Plate 46. Provost Marshal's Office, Aquia Creek

Description
Text and photograph from Gardner's Photographic Sketchbook of the War, Vol. II. Negative by Timothy H. O'Sullivan, text and positive by Alexander Gardner.
One of the first operations of the war (upon the Potomac) was the destruction of the wharf and depot of the Fredericksburg and Richmond Railroad at Aquia Creek, done by a small flotilla under command of Capt. Ward, U. S. N., whose flag-ship was a N. Y. towboat, turned into a gunboat, and called the Freeborn. The buildings were fired by shells, the enemy keeping up a lively fire also from a battery upon the hill and a small redoubt on the shore.
When the rebels gave up the blockade of the Potomac, quite a chain of works existed here. In the winter of 1862 it became the base of supplies for the army at Falmouth; the wharf was rebuilt, greatly enlarged and improved, and quite a town of hastily but well-constructed buildings put up; among them, and close upon the railroad track, the Provost Marshal's Office. To this office came daily crowds of applicants for passes; officers on welcome leave of absence; soldiers with hard-earned furloughs; sutlers and their clerks; negroes, anxious to get up to Washington to spend the generous wages (twenty-five dollars a month, besides rations and quarters) paid by the Quartermaster's Department; all kinds of petty traders; visitors to the army; friends seeking the bodies of relatives slain in battle, or lying in hospital grave-yard, for removal; sick and wounded for hospital treatment; and last, though not least, ubiquitous members of the press, constantly going up or down. Soldiers or citizens who had business with the army in those days will not readily forget how limited was the time between the arrival of the long train of cars from the front and the departure of the Washington boat; nor how often, after successfully elbowing a way in the motley crowd, and getting the pass vised, the end of the dock would be only reached in time to see the steamer moving swiftly down the creek to the Potomac. On such occasions two alternatives were open; to go back to the front till next morning, or remain and study character on the wharf, boarding at the sutler's, and trusting to luck for a bed. As an instance of the variety of character, the writer has seen upon that dock, not only specimens of almost every European race, Africans and-Indians, but Chinamen, dressed in army blue, and to all appearance good soldiers.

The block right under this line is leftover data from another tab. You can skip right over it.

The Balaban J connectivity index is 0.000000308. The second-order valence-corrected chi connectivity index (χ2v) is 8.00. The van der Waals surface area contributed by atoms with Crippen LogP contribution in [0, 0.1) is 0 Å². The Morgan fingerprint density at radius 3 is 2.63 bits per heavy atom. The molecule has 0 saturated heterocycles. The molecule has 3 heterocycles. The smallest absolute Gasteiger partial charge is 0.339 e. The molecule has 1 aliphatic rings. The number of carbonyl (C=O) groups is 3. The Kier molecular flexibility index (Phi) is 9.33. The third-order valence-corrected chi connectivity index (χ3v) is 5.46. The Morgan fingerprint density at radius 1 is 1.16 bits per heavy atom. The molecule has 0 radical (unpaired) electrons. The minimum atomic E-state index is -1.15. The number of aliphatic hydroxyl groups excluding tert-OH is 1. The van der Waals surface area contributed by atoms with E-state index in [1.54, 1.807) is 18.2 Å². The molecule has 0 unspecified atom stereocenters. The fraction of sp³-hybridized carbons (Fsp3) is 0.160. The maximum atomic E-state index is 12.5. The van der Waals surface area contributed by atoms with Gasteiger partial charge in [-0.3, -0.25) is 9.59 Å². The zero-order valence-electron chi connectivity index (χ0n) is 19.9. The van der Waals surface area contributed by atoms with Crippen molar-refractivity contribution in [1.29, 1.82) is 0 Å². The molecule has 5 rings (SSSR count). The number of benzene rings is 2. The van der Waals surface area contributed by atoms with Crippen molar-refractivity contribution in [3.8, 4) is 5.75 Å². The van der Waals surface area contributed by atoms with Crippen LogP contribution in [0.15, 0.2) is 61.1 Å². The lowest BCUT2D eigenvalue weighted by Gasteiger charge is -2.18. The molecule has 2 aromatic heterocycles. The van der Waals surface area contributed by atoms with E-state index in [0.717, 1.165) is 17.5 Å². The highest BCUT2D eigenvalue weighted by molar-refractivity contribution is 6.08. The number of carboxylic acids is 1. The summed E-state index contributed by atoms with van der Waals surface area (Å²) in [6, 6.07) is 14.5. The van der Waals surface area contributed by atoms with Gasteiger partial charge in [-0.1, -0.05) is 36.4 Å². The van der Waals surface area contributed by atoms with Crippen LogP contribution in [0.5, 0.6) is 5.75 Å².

Location
Currently not on view
Object Name
albumen photograph
date made
1863-02
maker
Gardner, Alexander
Physical Description
paper (overall material)
Measurements
overall: 7 in x 9 1/16 in; 17.78 cm x 23.07158 cm
place made
United States: Virginia, Aquia Creek
ID Number
1986.0711.0334.46
accession number
1986.0711
catalog number
1986.0711.0334.46
subject
Photography
Military
Engineering, Building, and Architecture
Gardner's Sketchbook
event
Civil War
See more items in
Culture and the Arts: Photographic History
Gardner's Sketchbook
Data Source
National Museum of American History, Kenneth E. Behring Center
Additional Media

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